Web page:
With Fall just around the corner and the weather about to cool, September is probably a good time to start taking cuttings of your plants for next year.
Air-wrapping was shown to me by the most knowledgeable old gardener I know while still living in FL. She initally showed it to me on roses, but said it has worked on fruit trees (and had the proof in a pot right there), flowering shrubs and various other plants.
What you need:
Sharp, CLEAN knife
Bucket of water
plastic wrap & wire ties
Drop your moss into the bucket to start soaking. Choose a section of stem that has last Spring's growth on it (not brand new growth, must be a little older, but not so old as to be woody). Take your knife and gently score around the branch, and again about an inch/inch and a half below your first cut. Gently peel the bark/outer skin off all the way around that 1" slice.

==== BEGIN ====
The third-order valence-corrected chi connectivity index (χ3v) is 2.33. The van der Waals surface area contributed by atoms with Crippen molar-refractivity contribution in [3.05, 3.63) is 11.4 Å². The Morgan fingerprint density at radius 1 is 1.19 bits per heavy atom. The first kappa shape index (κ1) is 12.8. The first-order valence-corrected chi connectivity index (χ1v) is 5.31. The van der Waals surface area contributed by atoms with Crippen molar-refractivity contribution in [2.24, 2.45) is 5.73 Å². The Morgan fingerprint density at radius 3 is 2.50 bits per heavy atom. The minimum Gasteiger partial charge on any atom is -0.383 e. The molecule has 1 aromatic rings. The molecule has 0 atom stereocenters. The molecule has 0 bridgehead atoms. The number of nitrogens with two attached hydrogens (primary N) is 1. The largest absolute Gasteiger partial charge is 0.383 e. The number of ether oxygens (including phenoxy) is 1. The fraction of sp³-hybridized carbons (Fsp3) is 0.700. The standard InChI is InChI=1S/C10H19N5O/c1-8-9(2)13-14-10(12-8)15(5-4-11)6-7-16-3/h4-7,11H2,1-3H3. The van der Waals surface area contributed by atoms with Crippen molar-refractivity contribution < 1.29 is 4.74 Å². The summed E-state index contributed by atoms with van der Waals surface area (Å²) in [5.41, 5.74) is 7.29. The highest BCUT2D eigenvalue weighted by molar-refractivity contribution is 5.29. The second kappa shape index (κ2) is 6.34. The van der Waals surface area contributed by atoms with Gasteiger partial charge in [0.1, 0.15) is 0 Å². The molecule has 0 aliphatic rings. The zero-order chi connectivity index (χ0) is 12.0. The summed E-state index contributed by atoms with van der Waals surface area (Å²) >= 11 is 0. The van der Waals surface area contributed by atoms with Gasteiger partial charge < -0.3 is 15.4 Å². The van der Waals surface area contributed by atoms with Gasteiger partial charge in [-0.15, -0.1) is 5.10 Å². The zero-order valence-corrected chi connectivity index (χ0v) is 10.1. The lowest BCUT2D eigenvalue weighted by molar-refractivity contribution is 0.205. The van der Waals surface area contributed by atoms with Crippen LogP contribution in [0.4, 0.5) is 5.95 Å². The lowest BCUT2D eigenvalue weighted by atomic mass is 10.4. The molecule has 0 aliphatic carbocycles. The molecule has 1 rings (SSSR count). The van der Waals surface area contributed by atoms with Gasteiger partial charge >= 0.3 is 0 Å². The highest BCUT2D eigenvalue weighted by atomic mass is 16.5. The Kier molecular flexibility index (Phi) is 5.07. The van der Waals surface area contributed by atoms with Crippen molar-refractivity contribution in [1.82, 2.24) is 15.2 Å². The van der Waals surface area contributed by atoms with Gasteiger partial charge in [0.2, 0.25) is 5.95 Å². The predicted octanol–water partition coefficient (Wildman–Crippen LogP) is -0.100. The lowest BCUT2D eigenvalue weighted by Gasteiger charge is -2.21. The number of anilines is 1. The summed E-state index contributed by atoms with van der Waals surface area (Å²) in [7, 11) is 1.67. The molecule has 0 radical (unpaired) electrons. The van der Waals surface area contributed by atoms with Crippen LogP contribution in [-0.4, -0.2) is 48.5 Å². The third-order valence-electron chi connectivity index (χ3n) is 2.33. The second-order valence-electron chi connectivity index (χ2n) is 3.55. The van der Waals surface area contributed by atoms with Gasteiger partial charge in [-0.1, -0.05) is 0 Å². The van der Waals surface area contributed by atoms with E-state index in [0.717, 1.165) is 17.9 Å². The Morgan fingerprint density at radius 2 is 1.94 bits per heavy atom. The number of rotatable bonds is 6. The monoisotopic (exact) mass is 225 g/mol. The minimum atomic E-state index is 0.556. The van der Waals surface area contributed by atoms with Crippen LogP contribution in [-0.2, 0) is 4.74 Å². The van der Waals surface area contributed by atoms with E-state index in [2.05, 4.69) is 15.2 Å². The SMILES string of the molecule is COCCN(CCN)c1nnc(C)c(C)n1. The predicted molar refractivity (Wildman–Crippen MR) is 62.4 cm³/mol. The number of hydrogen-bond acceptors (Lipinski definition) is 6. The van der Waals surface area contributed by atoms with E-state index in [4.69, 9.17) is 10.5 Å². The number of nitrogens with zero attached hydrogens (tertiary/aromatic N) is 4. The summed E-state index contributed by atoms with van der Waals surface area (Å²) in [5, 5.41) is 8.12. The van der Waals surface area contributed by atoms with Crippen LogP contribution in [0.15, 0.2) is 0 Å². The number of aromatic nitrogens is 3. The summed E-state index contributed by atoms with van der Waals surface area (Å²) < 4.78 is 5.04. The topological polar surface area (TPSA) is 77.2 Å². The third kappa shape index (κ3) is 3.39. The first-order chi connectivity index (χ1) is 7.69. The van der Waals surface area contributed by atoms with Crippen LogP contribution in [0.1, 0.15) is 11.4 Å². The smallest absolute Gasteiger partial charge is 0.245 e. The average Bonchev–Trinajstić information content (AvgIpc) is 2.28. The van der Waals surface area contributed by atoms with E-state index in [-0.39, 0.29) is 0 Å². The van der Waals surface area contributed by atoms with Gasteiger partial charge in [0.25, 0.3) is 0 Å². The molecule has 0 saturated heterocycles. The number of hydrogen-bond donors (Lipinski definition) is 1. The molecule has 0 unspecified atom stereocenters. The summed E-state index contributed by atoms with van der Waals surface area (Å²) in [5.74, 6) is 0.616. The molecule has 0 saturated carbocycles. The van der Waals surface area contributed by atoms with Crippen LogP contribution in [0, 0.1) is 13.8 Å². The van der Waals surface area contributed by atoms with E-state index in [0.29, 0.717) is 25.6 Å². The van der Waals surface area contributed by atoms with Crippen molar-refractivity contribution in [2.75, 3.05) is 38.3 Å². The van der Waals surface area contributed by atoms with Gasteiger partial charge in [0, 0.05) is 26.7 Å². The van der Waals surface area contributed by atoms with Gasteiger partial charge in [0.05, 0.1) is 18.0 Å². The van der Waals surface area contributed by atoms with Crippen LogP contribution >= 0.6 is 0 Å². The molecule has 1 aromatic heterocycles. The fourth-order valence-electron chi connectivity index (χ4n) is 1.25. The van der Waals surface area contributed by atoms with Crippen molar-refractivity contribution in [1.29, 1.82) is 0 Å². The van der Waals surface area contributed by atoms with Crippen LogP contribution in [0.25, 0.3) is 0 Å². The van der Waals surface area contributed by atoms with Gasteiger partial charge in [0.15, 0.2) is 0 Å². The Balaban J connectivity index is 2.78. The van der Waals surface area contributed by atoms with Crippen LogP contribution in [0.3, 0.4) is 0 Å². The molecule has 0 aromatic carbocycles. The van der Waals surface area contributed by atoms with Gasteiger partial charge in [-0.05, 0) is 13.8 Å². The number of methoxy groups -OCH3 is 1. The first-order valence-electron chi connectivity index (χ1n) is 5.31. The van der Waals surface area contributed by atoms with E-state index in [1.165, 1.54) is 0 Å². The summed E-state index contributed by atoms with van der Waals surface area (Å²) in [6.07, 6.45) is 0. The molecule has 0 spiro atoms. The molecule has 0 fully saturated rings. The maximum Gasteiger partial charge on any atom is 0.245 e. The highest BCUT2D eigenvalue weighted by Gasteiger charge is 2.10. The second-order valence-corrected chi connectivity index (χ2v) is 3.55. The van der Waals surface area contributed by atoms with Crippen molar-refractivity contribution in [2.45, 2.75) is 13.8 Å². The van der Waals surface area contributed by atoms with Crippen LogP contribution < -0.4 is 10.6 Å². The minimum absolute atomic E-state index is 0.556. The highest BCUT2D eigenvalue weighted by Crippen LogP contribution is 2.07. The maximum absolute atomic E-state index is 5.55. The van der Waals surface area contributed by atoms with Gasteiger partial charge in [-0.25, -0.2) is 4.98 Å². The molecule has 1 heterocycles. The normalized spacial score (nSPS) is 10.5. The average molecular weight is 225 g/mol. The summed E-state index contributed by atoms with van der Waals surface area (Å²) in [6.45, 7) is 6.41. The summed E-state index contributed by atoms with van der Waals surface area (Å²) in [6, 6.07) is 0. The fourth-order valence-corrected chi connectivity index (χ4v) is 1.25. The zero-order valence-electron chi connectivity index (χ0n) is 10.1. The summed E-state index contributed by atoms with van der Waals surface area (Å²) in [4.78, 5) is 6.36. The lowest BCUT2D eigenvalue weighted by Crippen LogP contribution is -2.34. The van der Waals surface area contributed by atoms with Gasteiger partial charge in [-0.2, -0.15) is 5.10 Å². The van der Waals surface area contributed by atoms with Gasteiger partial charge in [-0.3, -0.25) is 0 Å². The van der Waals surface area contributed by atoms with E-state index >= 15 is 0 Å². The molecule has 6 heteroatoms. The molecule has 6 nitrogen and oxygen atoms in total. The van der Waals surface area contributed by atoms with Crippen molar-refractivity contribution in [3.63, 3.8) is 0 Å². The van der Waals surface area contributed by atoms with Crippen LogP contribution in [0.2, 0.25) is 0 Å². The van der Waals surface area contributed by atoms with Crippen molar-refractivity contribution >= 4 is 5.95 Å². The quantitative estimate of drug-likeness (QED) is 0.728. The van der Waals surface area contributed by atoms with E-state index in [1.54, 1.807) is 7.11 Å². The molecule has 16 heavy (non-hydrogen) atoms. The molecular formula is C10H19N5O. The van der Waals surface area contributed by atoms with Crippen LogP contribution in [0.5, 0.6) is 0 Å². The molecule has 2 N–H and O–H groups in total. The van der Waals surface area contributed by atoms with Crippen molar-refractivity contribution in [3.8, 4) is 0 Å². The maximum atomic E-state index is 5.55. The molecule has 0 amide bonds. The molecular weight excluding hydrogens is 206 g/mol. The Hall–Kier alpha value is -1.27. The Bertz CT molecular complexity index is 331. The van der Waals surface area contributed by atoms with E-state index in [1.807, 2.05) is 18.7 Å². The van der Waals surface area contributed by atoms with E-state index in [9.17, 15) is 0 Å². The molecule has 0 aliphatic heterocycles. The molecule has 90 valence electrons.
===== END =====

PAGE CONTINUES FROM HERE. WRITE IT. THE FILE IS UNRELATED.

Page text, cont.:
Take a handful of the wet moss, squeeze it gently - you want it wet but not dripping - and wrap it fully around the cut. Wrap the moss gently in place with tinfoil (my preference, since I don't have to use ties) or the plastic wrap.
Occasionally check the moss to ensure it is still damp. In a month to 6 weeks, there should be enough root developed that you may cut the branch free from the parent, and set it into potting soil.
(it's kind of like layering, only it's done above ground - I've found this works on Rose of Sharon & Crepe Myrtle, neither of which you're going to get a branch in the ground from!)